A translation labeled “Neo-Elvish” just means that Tolkien didn’t do the translation, someone else did. That means that ANYTHING not directly attested by Tolkien is Neo-Elvish.
For example, let’s take the Sindarin word “linnon – I sing.” Now, through analysis of other forms of the verb like “linnathon – I will sing” and through analysis of other verbs like “nallon – I cry out” we can deduce that “linnon” is made of two morphemes, “linna– to sing” and “-on – I”. These two separate morphemes are Neo-Elvish because they aren’t attested on their own. When we have a verb like “minna- to enter” we can put it together with “-on” to make “minnon – I enter.” Being able to break down and analyze the grammar means that we can generate more phrases that follow the attested examples.
What Neo-Elvish is NOT, is randomly making up our own grammar and vocabulary and calling it Elvish. Everything in Neo-Elvish must be derived from other Elvish languages that Tolkien made, or it is rejected by the community at large. This isn’t something that we take lightly, and we argue over fan-made words extensively.
Fan-made vocabulary is marked with an asterisk to differentiate between it and a word made by Tolkien. We make new vocabulary in several ways:
- Compound words: just putting two words together to make a new one. For example, we made a Neo-Sindarin word for “Hatter” by echoing the form of “mírdan – jewel smith” putting together the words for “carab – hat” and “tân – maker” to make “*carabdan – hatter.”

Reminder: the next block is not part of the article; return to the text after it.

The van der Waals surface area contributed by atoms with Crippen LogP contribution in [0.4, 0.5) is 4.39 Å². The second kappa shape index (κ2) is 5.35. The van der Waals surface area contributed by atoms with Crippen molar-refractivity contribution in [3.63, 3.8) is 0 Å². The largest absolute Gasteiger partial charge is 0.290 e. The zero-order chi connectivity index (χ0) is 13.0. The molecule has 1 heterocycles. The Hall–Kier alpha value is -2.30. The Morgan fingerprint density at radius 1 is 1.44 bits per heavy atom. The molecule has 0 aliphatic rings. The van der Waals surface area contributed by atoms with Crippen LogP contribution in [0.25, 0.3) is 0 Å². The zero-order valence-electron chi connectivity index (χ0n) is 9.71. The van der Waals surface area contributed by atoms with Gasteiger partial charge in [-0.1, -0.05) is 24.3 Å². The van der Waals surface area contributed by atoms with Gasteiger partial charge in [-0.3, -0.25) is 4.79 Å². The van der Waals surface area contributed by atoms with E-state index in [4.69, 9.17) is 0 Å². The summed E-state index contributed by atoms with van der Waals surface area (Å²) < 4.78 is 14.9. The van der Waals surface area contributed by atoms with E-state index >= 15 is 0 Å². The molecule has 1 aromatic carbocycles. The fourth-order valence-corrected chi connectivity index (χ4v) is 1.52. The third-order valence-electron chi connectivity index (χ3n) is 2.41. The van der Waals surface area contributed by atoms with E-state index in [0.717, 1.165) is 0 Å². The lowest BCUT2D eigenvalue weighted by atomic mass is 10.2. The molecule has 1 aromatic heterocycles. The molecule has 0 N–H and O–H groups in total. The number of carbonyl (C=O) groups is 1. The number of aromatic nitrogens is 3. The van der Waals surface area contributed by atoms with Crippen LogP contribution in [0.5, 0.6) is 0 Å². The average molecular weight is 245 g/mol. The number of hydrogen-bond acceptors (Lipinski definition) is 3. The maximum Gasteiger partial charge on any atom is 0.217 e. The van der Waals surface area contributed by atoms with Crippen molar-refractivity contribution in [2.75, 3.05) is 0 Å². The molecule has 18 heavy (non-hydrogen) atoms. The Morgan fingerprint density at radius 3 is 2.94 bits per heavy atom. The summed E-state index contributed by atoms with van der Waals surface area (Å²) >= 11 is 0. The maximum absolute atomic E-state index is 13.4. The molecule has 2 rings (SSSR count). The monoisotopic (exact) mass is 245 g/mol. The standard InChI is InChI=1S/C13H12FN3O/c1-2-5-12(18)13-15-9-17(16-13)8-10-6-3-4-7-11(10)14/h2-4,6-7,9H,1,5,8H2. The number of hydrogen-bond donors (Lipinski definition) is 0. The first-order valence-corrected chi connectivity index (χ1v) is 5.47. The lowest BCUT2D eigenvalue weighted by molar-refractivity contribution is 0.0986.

- Reconstruction: making new words the way that Tolkien did. This means taking the ancient roots that Tolkien listed (there are hundreds of these), making an ancient compound word, then putting the compound through the phonetic history of the target language. For example, we’ll make a Neo-Quenya word for “to blush” by modeling it after a similar word, “niquita– to whiten.” We take the ancient word “karanī – red” and add the causative suffix “-tā“, then put the new word through Quenya sound changes to make “*carnita- to redden, blush, make red.”
Both of these methods require extensive knowledge of Tolkien’s languages, their histories, and how Tolkien himself made words. We’re doing our best to imitate Tolkien’s process so we can make vocabulary that fits into his languages, that he could possibly have made himself.
Of course, this means that there are some things that we can’t translate. We accept these limitations because we want to be authentic and true to Tolkien’s versions of the languages as we can.